What are composite materials?
Composite materials (also referred to as composition materials, or simply composites) are materials formed by combining two or more materials with different properties to produce an end material with unique characteristics. These materials do not blend or dissolve together but remain distinct within the final composite structure. Composite materials can be made to be stronger, lighter or more durable than traditional materials due to properties they gain from combining their different components.
Most composites are made up of two materials - the matrix (or binder) surrounds a cluster of fibers or fragments of a stronger material (reinforcement). A common example of this structure is fiberglass, which was developed in the 1940’s to be the first modern composite and is still in widespread use. In fiberglass, fine fibers of glass, which are woven into a cloth of sorts, act as the reinforcement in a plastic or resin matrix.
While composite materials are not a new concept (for example, mud bricks, made from dried mud embedded with straw pieces, have been around for thousands of years), recent technologies have brought many new and exciting composites to existence. By careful selection of matrix and reinforcement (as well as the best manufacturing process to bring them together) it is possible to create significantly superior materials, with tailored properties for specific needs. Typical composite materials include composite building materials like cement and concrete, different metal composites, plastic composites and ceramic composites.
How are composite materials made?
The three main factors that help mold the end composite material are the matrix, reinforcement and manufacturing process. As matrix, many composites use resins, which are thermosetting or thermosoftening plastics (hence the name ‘reinforced plastics’ often given to them). These are polymers that hold the reinforcement together and help determine the physical properties of the end composite.
Thermosetting plastics begin as liquid but then harden with heat. They do not return to liquid state and so they are durable, even in extreme exposure to chemicals and wear. Thermosoftening plastics are hard at low temperatures and but soften with heat. They are less commonly used but possess interesting advantages like long shelf life of raw material and capacity for recycling. There are other matrix materials such as ceramics, carbon and metals that are used for specific purposes.
Reinforcement materials grow more varied with time and technology, but the most commonly used ones are still glass fibers. Advanced composites tend to favor carbon fibers as reinforcement, which are much stronger than glass fibers, but are also more expensive. Carbon fiber composites are strong and light, and are used in aircraft structures and sports gear (golf clubs and various rackets). They are also increasingly used to replace metals that replace human bones. Some polymers make good reinforcement materials, and help make composites that are strong and light.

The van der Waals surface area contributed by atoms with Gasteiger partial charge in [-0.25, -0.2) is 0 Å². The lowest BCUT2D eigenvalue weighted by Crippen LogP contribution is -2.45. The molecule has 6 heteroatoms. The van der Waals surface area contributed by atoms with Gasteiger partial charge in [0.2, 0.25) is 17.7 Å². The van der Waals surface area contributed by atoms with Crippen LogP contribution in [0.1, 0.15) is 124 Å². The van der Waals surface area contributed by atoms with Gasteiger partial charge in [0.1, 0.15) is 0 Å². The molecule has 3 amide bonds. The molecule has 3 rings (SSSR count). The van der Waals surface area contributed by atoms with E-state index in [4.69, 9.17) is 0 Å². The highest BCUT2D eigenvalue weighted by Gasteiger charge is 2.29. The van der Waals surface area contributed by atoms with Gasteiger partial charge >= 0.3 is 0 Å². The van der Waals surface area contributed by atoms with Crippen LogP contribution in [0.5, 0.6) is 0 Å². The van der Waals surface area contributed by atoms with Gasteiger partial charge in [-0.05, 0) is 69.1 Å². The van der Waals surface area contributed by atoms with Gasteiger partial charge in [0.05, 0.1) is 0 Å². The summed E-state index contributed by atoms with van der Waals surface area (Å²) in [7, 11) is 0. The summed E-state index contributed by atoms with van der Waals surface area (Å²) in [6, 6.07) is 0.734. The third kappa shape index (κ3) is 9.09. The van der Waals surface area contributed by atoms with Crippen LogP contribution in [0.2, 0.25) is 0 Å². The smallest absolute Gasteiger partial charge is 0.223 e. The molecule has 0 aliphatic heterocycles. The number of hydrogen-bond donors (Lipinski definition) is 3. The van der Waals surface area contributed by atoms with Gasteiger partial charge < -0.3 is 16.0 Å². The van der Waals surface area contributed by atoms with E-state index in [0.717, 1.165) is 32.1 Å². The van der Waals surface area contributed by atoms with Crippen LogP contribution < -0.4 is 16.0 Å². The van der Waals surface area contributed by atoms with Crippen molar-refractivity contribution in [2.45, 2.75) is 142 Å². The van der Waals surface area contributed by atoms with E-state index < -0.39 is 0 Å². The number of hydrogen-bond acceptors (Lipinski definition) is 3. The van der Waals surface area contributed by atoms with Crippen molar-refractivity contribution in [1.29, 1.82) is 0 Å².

The manufacturing process usually involves a mould, in which the reinforcement is first placed and then the semi-liquid matrix is sprayed or poured in to form the object. Moulding processes are traditionally done by hand, though machine processing is becoming more common. One of the new methods is called ‘pultrusion’ and is ideal for making products that are straight and have a constant cross section, like different kinds of beams. Products that of thin or complex shape (like curved panels) are built up by applying sheets of woven fiber reinforcement, saturated with matrix material, over a mould. Advanced composites (like those which are used in aircraft) are usually made from a honeycomb of plastic held between two sheets of carbon-fiber reinforced composite material, which results in high strength, low weight and bending stiffness.
Where can composites be found?
Composite materials have many obvious advantages, as they can be made to be lightweight, strong, corrosion and heat resistant, flexible, transparent and more according to specific needs. Composites are already used in many industries, like boats, aerospace, sports equipment (golf shafts, tennis rackets, surfboards, hockey sticks and more), Automotive components, wind turbine blades, body armour, building materials, bridges, medical utilities and others. Composite materials’ merits and potential assures ample research in the field which is hoped to bring future developments and implementations in additional markets.
Modern aviation is a specific example of an industry with complex needs and requirements, which benefits greatly from composite materials’ advantages. This industry raises demands of light and strong materials, that are also durable to heat and corrosion. It is no surprise, then, that many aircraft have wing and tail sections, as well as propellers and rotor blades made of composites, along with much of the internal structure.